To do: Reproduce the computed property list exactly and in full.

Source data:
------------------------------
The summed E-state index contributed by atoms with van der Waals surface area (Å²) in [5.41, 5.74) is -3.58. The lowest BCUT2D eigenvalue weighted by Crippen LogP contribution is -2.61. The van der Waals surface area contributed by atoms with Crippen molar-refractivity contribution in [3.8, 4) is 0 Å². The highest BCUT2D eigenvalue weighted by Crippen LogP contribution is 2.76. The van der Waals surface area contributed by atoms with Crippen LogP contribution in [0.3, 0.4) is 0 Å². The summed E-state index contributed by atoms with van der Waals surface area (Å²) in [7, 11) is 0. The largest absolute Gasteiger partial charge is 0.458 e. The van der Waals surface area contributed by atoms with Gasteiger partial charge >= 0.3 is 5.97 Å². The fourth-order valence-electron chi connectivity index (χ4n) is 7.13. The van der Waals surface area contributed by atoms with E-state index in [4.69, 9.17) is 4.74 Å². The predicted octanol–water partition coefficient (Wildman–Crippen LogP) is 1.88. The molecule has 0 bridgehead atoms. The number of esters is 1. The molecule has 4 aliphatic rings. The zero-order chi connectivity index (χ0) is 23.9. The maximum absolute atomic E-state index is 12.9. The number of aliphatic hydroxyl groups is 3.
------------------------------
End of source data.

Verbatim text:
The summed E-state index contributed by atoms with van der Waals surface area (Å²) in [5.41, 5.74) is -3.58. The lowest BCUT2D eigenvalue weighted by Crippen LogP contribution is -2.61. The van der Waals surface area contributed by atoms with Crippen molar-refractivity contribution in [3.8, 4) is 0 Å². The highest BCUT2D eigenvalue weighted by Crippen LogP contribution is 2.76. The van der Waals surface area contributed by atoms with Crippen LogP contribution in [0.3, 0.4) is 0 Å². The summed E-state index contributed by atoms with van der Waals surface area (Å²) in [7, 11) is 0. The largest absolute Gasteiger partial charge is 0.458 e. The van der Waals surface area contributed by atoms with Gasteiger partial charge >= 0.3 is 5.97 Å². The fourth-order valence-electron chi connectivity index (χ4n) is 7.13. The van der Waals surface area contributed by atoms with E-state index in [4.69, 9.17) is 4.74 Å². The predicted octanol–water partition coefficient (Wildman–Crippen LogP) is 1.88. The molecule has 0 bridgehead atoms. The number of esters is 1. The molecule has 4 aliphatic rings. The zero-order chi connectivity index (χ0) is 23.9. The maximum absolute atomic E-state index is 12.9. The number of aliphatic hydroxyl groups is 3.